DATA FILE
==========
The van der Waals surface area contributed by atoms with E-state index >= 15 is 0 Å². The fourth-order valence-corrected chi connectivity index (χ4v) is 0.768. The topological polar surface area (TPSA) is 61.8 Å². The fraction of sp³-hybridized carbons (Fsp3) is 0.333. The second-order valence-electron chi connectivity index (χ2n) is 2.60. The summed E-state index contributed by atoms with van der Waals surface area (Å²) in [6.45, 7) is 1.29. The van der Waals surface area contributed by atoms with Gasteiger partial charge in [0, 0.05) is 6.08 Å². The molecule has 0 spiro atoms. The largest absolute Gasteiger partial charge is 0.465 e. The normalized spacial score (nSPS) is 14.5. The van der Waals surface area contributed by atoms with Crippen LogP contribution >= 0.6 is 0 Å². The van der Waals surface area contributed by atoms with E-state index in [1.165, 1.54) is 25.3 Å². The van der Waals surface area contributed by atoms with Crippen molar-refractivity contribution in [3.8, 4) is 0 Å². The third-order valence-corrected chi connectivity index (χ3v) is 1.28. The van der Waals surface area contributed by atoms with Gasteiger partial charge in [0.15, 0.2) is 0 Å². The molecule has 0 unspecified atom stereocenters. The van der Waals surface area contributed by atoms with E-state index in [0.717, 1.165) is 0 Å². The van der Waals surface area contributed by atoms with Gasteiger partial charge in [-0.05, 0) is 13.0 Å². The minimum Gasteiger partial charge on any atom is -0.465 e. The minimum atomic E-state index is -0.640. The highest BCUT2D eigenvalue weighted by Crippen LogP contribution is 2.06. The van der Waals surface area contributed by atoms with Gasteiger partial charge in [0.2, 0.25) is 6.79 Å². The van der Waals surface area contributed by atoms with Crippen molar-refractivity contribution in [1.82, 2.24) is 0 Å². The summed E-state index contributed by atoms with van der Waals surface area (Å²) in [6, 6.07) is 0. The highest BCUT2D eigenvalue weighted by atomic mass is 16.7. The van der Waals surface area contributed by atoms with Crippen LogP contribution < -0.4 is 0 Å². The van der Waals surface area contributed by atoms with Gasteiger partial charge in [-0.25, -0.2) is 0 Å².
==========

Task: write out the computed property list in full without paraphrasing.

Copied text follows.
The van der Waals surface area contributed by atoms with E-state index >= 15 is 0 Å². The fourth-order valence-corrected chi connectivity index (χ4v) is 0.768. The topological polar surface area (TPSA) is 61.8 Å². The fraction of sp³-hybridized carbons (Fsp3) is 0.333. The second-order valence-electron chi connectivity index (χ2n) is 2.60. The summed E-state index contributed by atoms with van der Waals surface area (Å²) in [6.45, 7) is 1.29. The van der Waals surface area contributed by atoms with Gasteiger partial charge in [0, 0.05) is 6.08 Å². The molecule has 0 spiro atoms. The largest absolute Gasteiger partial charge is 0.465 e. The normalized spacial score (nSPS) is 14.5. The van der Waals surface area contributed by atoms with Crippen LogP contribution >= 0.6 is 0 Å². The van der Waals surface area contributed by atoms with E-state index in [1.165, 1.54) is 25.3 Å². The van der Waals surface area contributed by atoms with Crippen molar-refractivity contribution in [3.8, 4) is 0 Å². The third-order valence-corrected chi connectivity index (χ3v) is 1.28. The van der Waals surface area contributed by atoms with Gasteiger partial charge in [0.15, 0.2) is 0 Å². The molecule has 0 unspecified atom stereocenters. The van der Waals surface area contributed by atoms with E-state index in [0.717, 1.165) is 0 Å². The van der Waals surface area contributed by atoms with Gasteiger partial charge in [-0.05, 0) is 13.0 Å². The minimum Gasteiger partial charge on any atom is -0.465 e. The minimum atomic E-state index is -0.640. The highest BCUT2D eigenvalue weighted by Crippen LogP contribution is 2.06. The van der Waals surface area contributed by atoms with Gasteiger partial charge in [0.2, 0.25) is 6.79 Å². The van der Waals surface area contributed by atoms with Crippen molar-refractivity contribution in [1.82, 2.24) is 0 Å². The summed E-state index contributed by atoms with van der Waals surface area (Å²) in [6, 6.07) is 0. The highest BCUT2D eigenvalue weighted by atomic mass is 16.7. The van der Waals surface area contributed by atoms with Crippen LogP contribution < -0.4 is 0 Å². The van der Waals surface area contributed by atoms with Gasteiger partial charge in [-0.25, -0.2) is 0 Å².